the grubby mitts - what the world needs now is... (lost toys)
Recently I came to the deafening conclusion that I'm no one's target market anymore. There's no musician trying to articulate my suffering, no record label executive gearing an advertising campaign towards trying to part me with my cash and no one standing on stage willing me to clap along with them.
Truth be told, I'm pretty fucking bitter about it. Sometimes I go into an album review looking for a fight. I want it to be bad. That's not healthy, but sometimes I can't help it.
Band project of visual artist.
Now there's five words to strike terror into the heart of any sane human with working ears.
Eight years in the making.
There's five more.
Too easy by far.
An artist does not a songwriter make. This is true of musicians, too. Technical proficiency will never fully mask compositional ineptitude. If you can't write a song that makes someone feel less alone, you've got nothing. Even if you can do it, I've got a tenner that says it'll be manipulative and cloying.
The Grubby Mitts record has 18 tracks, is part art project and part album. There are no definable roles to be found in the band, and sometimes songs will change direction for absolutely no reason at all, never to return to their point of origin. I find myself checking the track title about five times in five minutes, only to find that it’s been the same song all along. If this sounds like a mess, it is. The construction of the record is such that I wrote a note saying "it's been eight years, for fuck's sake. Let's just put the damn thing out."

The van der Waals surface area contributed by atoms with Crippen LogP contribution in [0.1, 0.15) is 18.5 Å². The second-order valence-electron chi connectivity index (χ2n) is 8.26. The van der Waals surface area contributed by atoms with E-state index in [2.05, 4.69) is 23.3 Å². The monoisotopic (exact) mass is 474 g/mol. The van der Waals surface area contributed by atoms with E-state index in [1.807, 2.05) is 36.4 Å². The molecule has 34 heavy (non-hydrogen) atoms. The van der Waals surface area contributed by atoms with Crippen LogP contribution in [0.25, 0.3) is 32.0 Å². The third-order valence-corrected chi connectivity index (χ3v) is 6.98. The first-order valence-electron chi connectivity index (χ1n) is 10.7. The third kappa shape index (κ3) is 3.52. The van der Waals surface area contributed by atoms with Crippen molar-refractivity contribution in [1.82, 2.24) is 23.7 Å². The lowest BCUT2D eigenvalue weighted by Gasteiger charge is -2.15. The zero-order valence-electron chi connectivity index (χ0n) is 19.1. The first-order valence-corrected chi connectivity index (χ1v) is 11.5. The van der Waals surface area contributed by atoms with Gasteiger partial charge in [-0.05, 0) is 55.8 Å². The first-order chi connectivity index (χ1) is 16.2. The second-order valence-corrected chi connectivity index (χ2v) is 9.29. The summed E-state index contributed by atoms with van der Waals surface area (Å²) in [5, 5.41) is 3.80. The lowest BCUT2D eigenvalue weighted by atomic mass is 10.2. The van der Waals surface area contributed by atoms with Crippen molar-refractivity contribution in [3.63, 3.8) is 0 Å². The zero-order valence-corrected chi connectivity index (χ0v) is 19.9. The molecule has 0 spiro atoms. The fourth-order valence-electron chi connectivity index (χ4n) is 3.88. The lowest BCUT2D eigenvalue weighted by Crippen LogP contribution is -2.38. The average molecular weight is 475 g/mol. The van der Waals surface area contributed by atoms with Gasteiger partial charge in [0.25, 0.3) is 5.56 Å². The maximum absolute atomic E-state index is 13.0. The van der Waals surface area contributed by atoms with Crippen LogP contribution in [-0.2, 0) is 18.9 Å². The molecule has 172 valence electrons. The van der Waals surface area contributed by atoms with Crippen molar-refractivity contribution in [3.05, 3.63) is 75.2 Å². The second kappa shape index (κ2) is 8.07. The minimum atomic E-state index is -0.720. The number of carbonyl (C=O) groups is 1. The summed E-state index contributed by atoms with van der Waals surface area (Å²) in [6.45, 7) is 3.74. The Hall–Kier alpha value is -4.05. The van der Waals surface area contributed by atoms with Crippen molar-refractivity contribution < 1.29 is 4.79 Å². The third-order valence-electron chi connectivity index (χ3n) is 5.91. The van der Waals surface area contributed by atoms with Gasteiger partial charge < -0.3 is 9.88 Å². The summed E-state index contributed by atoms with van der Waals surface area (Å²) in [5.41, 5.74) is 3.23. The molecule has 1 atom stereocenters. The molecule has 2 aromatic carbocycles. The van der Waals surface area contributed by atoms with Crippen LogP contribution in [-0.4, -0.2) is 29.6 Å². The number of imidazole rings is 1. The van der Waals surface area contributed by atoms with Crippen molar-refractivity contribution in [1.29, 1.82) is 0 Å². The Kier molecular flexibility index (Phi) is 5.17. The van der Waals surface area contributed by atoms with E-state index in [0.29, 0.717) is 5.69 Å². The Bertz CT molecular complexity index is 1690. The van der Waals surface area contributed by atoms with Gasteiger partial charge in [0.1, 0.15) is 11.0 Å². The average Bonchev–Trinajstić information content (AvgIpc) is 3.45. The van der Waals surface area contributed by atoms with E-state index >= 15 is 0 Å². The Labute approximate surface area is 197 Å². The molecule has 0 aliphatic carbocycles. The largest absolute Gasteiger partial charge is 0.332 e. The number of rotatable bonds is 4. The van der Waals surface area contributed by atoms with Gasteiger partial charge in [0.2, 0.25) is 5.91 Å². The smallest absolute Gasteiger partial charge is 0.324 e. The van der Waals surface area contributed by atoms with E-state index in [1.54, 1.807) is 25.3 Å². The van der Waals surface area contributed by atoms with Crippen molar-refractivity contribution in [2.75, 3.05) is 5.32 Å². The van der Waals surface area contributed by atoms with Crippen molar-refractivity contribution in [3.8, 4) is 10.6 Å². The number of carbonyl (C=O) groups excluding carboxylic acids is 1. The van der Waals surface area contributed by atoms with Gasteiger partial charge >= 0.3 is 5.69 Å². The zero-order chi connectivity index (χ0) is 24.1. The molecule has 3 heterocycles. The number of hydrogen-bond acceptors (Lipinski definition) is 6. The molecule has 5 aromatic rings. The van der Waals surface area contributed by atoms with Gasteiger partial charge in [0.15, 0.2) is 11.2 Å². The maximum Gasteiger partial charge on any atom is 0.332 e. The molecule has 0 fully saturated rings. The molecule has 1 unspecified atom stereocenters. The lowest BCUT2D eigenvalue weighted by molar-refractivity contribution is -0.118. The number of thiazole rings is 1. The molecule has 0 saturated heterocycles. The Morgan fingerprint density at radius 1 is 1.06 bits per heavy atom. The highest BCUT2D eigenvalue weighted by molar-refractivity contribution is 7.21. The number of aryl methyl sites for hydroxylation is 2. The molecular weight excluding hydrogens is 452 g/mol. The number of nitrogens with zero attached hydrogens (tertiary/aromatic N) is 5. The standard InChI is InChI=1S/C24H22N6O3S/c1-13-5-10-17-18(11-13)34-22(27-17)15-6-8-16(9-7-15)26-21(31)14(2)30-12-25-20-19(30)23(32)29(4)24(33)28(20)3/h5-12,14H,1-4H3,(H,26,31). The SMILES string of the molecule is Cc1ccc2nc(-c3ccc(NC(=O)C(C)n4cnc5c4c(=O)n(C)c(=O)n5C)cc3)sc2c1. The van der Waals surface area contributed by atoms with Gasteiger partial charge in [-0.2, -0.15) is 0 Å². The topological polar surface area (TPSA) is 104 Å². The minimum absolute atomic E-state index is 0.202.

Of course, I then had one of my trademark changes of heart.
I had a preconceived notion of what this record would be like, based on the pre-release single 'Worm of Eternal Return.' That's what you could, if you were feeling old-fashioned, call a proper song. The lyrics are entirely abstract, but there's a lovely ramshackle melody there that recalls The Beta Band. The rest of the record isn't so forthcoming, and it's easy to get frustrated with it.
Let it come to you, ignore it even, and there are rewards to be found. There's so much hope in this album, which is a quality I find myself demanding more and more from my records, and it's sometimes very sad. Like all the best stories, there's no way of guessing its next move, which makes its arrival all the more welcome. Little pockets of longing can be found in a string arrangement accompanied by a marble rolling, or the way 'Unquiet Grave' evolves from there into a full-band gang vocal, then some kind of science fiction / country guitar solo. The odd mixture of spoken-word, twee, drum and bass, rock and pop remains jarring, but in the end even that develops its own charm.
Sometimes I go into an album review looking for a fight. Sometimes I get a bit of a kicking in return.